NASA, SpaceX Target Late February for Crew-8 Launch to Station

Official SpaceX Crew-8 portrait with Roscosmos cosmonaut and Mission Specialist Aleksandr Grebenkin, and Pilot Michael Barratt, Commander Matthew Dominick, and Mission Specialist Jeanette Epps, all three NASA astronauts. Photo credit: NASA/Bill Stafford

NASA and SpaceX are targeting no earlier than 12:49 a.m. EST Wednesday, Feb. 28, for the launch of the agency’s SpaceX Crew-8 mission to the International Space Station. The launch of Crew-8 was adjusted to deconflict operations with Intuitive Machines’ IM-1, the company’s first lunar lander mission to the Moon as part NASA’s Commercial Lunar Payload Services initiative, currently targeted for Wednesday, Feb. 14. NASA and SpaceX will continue to assess Crew-8 readiness and may adjust the Crew-8 launch date following a successful IM-1 launch.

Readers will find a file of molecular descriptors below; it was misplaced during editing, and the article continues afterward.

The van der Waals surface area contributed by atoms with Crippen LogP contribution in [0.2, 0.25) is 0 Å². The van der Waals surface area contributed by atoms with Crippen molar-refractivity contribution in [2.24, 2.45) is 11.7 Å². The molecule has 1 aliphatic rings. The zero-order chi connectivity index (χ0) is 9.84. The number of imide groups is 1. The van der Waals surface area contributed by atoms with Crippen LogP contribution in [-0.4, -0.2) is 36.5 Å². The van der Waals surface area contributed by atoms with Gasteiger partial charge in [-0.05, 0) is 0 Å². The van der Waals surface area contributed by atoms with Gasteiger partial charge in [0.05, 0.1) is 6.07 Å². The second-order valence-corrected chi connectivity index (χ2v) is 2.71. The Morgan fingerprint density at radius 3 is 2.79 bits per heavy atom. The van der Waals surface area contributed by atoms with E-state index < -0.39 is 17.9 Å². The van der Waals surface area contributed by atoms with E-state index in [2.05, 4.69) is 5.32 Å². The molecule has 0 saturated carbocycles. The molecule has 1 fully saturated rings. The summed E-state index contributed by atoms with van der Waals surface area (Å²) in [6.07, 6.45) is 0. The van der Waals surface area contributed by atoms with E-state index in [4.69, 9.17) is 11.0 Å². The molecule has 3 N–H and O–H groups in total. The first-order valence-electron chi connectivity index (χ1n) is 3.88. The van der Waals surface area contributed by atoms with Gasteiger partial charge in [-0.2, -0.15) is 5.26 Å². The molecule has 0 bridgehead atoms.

“The Commercial Crew Program has been following along with the IM-1 mission preparations, and we are wishing the Intuitive Machines and SpaceX teams all the best ahead of this extremely complex mission to the lunar surface,” said Steve Stich, program manager for NASA’s Commercial Crew Program.

NASA astronauts Matthew Dominick, Michael Barratt, and Jeanette Epps, and Roscosmos cosmonaut Alexander Grebenkin will lift off aboard a SpaceX Falcon 9 rocket from Launch Complex 39A at NASA’s Kennedy Space Center in Florida to perform research, technology demonstrations, and maintenance activities aboard the space station. Crew-8 is the eighth crew rotation mission with SpaceX to station, and the ninth human spaceflight as part of NASA’s Commercial Crew Program.

Details about the mission and NASA’s Commercial Crew Program can be found by following the Crew-8 blog, the commercial crew blogX, and Facebook.

NASA to Purchase Additional Commercial Crew Missions

NASA insignia.

NASA intends to issue a sole source modification to SpaceX to acquire five additional crewed flights to the International Space Station as part of its Commercial Crew Transportation Capabilities (CCtCap) contract. The additional crew flights will allow NASA to maintain an uninterrupted U.S. capability for human access to the space station with two unique commercial crew industry partners.